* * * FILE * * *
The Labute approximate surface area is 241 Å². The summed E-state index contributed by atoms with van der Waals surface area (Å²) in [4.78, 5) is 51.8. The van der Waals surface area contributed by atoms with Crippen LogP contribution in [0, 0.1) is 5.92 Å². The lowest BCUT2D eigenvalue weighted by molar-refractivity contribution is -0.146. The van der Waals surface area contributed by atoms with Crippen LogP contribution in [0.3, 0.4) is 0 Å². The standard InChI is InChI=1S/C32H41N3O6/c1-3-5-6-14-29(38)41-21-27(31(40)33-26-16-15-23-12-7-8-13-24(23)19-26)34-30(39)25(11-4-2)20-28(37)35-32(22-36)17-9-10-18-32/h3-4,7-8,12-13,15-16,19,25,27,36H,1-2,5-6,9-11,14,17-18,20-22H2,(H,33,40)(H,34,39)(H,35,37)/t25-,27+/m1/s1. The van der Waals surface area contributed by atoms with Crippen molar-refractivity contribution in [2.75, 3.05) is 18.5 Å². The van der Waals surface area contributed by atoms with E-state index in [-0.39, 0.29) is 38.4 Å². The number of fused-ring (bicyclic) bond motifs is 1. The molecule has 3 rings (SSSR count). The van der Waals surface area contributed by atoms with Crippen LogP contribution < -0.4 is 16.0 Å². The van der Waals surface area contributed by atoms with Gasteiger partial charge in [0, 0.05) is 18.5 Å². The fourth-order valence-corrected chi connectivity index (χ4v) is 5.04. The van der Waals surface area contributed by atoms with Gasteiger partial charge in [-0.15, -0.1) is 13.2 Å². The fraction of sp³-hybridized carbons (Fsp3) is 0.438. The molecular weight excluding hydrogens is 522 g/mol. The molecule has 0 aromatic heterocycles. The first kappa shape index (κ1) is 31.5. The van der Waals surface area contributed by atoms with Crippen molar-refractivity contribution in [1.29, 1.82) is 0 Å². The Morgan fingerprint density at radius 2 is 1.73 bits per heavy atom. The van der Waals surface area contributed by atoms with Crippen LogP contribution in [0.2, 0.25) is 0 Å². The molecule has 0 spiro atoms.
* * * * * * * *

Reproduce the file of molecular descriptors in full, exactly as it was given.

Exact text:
The Labute approximate surface area is 241 Å². The summed E-state index contributed by atoms with van der Waals surface area (Å²) in [4.78, 5) is 51.8. The van der Waals surface area contributed by atoms with Crippen LogP contribution in [0, 0.1) is 5.92 Å². The lowest BCUT2D eigenvalue weighted by molar-refractivity contribution is -0.146. The van der Waals surface area contributed by atoms with Crippen LogP contribution in [0.3, 0.4) is 0 Å². The standard InChI is InChI=1S/C32H41N3O6/c1-3-5-6-14-29(38)41-21-27(31(40)33-26-16-15-23-12-7-8-13-24(23)19-26)34-30(39)25(11-4-2)20-28(37)35-32(22-36)17-9-10-18-32/h3-4,7-8,12-13,15-16,19,25,27,36H,1-2,5-6,9-11,14,17-18,20-22H2,(H,33,40)(H,34,39)(H,35,37)/t25-,27+/m1/s1. The van der Waals surface area contributed by atoms with Crippen molar-refractivity contribution in [2.75, 3.05) is 18.5 Å². The van der Waals surface area contributed by atoms with E-state index in [-0.39, 0.29) is 38.4 Å². The number of fused-ring (bicyclic) bond motifs is 1. The molecule has 3 rings (SSSR count). The van der Waals surface area contributed by atoms with Crippen LogP contribution < -0.4 is 16.0 Å². The van der Waals surface area contributed by atoms with Gasteiger partial charge in [0, 0.05) is 18.5 Å². The fourth-order valence-corrected chi connectivity index (χ4v) is 5.04. The van der Waals surface area contributed by atoms with Gasteiger partial charge in [-0.15, -0.1) is 13.2 Å². The fraction of sp³-hybridized carbons (Fsp3) is 0.438. The molecular weight excluding hydrogens is 522 g/mol. The molecule has 0 aromatic heterocycles. The first kappa shape index (κ1) is 31.5. The van der Waals surface area contributed by atoms with Crippen molar-refractivity contribution in [1.29, 1.82) is 0 Å². The Morgan fingerprint density at radius 2 is 1.73 bits per heavy atom. The van der Waals surface area contributed by atoms with Crippen LogP contribution in [0.2, 0.25) is 0 Å². The molecule has 0 spiro atoms.